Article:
Tuesday, 30 October 2018 14:42

Swans and Solos: Kalamazoo Symphony show finds inspiration in nature

Written by  Jane Simons
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With every Kalamazoo Symphony Orchestra performance he conducts, Daniel Brier attempts to transport the audience to another realm.

Often, this means creating a program that takes listeners out of their comfort zone. That’s exactly what Brier had in mind when he selected Sibelius’ Symphony No. 5 and Dvorak’s Cello Concerto for the Kalamazoo Symphony Orchestra. The Nov. 17 performance also will feature artist Nina Kotova playing cello.

“She’s a wonderful cellist and will bring a lot of great musicianship, flair and passion to the stage,” Brier said.

Normally, he said, the Sibelius piece is played during the second half of a concert because the ending features several large chords that are spaced out, so the audience never knows what that last chord will be.

“The ending is very enigmatic and thrilling, but it leaves you with more questions than answers,” Brier said.

The Dvorak concerto with Kotova on cello is a very strong work that anchors the entire program on its own because of the drama and action it brings to the stage. This piece will feature the musicians playing together and individual musicians playing across the stage from one another.

“What makes the Dvorak concerto so unique is that it’s really a symphony with a soloist there,” Brier said. “Everyone on that stage is treated very equally and nearly every instrument section of the symphony has a solo at some point.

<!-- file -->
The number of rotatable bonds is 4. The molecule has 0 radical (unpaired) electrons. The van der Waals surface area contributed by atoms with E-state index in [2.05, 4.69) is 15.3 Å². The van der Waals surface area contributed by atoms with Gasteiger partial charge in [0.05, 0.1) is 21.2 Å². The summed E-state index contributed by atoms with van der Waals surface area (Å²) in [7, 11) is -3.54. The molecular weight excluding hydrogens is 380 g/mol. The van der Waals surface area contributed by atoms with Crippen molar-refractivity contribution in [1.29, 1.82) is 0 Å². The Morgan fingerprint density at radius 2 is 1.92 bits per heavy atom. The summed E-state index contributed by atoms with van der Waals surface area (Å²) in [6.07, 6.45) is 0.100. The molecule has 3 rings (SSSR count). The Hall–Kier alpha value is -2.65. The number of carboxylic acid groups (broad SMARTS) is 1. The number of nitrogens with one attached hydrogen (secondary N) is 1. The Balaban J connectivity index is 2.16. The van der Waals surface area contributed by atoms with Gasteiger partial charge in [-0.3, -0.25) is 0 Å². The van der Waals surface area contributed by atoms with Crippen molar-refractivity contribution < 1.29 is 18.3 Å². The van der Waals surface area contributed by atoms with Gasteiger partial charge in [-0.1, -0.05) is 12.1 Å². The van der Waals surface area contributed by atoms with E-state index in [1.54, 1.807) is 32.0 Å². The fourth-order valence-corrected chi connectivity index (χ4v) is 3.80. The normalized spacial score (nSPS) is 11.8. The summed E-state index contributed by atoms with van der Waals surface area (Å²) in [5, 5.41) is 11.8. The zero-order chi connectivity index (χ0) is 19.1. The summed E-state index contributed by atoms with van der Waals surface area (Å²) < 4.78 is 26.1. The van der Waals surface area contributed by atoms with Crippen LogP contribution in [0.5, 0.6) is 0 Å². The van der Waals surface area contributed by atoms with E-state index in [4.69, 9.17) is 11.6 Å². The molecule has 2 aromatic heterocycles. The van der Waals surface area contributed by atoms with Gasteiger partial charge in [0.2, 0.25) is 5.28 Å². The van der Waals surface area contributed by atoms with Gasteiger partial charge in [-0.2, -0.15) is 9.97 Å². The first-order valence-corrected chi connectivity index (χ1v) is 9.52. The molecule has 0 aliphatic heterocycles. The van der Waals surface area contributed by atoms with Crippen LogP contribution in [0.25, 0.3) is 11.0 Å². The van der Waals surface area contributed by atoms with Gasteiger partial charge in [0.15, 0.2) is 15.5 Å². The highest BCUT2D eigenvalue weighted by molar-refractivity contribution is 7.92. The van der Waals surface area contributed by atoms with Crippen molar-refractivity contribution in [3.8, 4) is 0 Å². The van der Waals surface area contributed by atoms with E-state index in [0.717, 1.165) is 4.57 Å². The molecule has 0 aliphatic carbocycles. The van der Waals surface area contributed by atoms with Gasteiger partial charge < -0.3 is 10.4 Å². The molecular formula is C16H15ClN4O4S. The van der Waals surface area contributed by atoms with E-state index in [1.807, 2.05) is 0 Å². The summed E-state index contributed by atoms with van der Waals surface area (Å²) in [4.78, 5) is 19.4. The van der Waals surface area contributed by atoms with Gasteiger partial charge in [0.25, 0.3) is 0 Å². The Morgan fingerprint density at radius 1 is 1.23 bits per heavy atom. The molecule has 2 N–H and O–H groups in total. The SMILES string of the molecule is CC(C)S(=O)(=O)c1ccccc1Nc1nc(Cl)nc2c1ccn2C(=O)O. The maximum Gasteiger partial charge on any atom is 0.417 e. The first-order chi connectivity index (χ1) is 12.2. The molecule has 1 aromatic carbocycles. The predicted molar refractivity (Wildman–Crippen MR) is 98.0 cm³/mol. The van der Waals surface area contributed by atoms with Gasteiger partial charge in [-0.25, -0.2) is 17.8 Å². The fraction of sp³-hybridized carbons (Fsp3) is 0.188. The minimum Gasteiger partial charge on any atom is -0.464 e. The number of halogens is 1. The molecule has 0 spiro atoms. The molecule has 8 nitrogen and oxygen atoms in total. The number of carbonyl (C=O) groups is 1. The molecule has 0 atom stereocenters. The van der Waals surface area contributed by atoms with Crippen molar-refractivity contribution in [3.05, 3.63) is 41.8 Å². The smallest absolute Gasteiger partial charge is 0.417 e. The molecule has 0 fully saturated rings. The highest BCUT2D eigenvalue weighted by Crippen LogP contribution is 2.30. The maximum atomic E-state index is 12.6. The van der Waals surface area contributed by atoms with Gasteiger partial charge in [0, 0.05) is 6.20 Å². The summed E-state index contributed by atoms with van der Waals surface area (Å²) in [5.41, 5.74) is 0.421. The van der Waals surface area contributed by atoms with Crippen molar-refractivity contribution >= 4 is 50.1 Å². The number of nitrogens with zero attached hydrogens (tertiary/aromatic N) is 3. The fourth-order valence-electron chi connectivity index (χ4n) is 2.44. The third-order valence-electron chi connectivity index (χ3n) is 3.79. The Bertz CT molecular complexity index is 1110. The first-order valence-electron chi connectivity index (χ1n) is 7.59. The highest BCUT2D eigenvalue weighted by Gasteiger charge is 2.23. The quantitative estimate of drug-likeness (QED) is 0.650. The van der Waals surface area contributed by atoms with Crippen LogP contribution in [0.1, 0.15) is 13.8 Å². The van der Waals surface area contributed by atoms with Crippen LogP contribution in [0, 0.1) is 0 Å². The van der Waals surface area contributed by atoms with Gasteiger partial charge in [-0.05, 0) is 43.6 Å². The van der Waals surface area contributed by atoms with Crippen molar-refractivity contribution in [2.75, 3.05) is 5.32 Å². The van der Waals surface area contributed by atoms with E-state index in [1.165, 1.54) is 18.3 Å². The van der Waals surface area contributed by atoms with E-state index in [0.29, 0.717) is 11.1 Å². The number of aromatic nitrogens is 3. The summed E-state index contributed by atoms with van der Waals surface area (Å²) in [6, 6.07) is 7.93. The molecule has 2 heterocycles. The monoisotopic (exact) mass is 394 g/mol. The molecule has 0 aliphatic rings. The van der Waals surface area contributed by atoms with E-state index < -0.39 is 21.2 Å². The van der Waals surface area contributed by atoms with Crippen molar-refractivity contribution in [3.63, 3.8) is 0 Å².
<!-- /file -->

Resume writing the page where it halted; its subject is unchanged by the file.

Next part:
“The strength of Dvorak leaves you with a magical feeling at the end. With Sibelius, it is magical, but it also leaves you perplexed.”

Much of the inspiration for Sibelius’ music drew heavily from the natural beauty, culture and legendary tales of his native Finland. The heroic tales of adventure and magical creatures are a huge part of the cultural fabric of the northern Scandinavian countries, which really comes through in his music.

Brier said prior to Sibelius, there had never been a Finnish composer who had achieved fame outside of the country. He became known for the way he treated musical themes, which differed greatly from Germanic composers, such as Beethoven and Brahms.

“The Germanic composers would present a theme and play around it,” Brier said. “What Sibelius did was take a small, little idea and everything about that idea would come in, so that by the end, you would hear that theme. Those first few notes became that theme. It evolves right before you.”

Sibelius’ Fifth Symphony includes one of his most memorable ideas: a bell-like tolling of chords among the four horns that is said to have come to him after he watched a flock of swans pass overhead. This “swan theme,” which emerges from the giddy rush of the tremolo strings, is the soul of the movement, and it’s accompanied by a poignant, singing subject given out in octaves by the woodwinds and cellos.

Brier said Sibelius frequently retreated to the outdoors armed with a glass of brandy and a cigar. Looking up at the sky one day, he saw a flock of 16 swans taking off and noted in his diary that this was the inspiration for the grand theme in his Fifth Symphony. They took off and it was so majestic, it became the ending of his symphony.

The diary entry reads: “Today I saw 16 swans. God, what beauty! They circled over me for a long time. Disappeared into the solar haze like a silver ribbon.”

Brier said the Greek composers loved to be outdoors, and Beethoven and Brahms were famous for their daily walks, but it is Sibelius who really adopted the natural world into evolutionary forms of music.

He thinks the combination of Sibelius and Dvorak will provide compelling moments for the audience.

“A program like this, where you have two great pieces that will hold people’s attention from minute one, is a great way to bring new audiences and younger audiences into the concert hall,” Brier said. “It’s music that holds your attention and doesn’t let you daydream.”

Sibelius & Dvorak
Kalamazoo Symphony Orchestra
Miller Auditorium
2200 Auditorium Dr., Kalamazoo
Nov. 17, 8 p.m.


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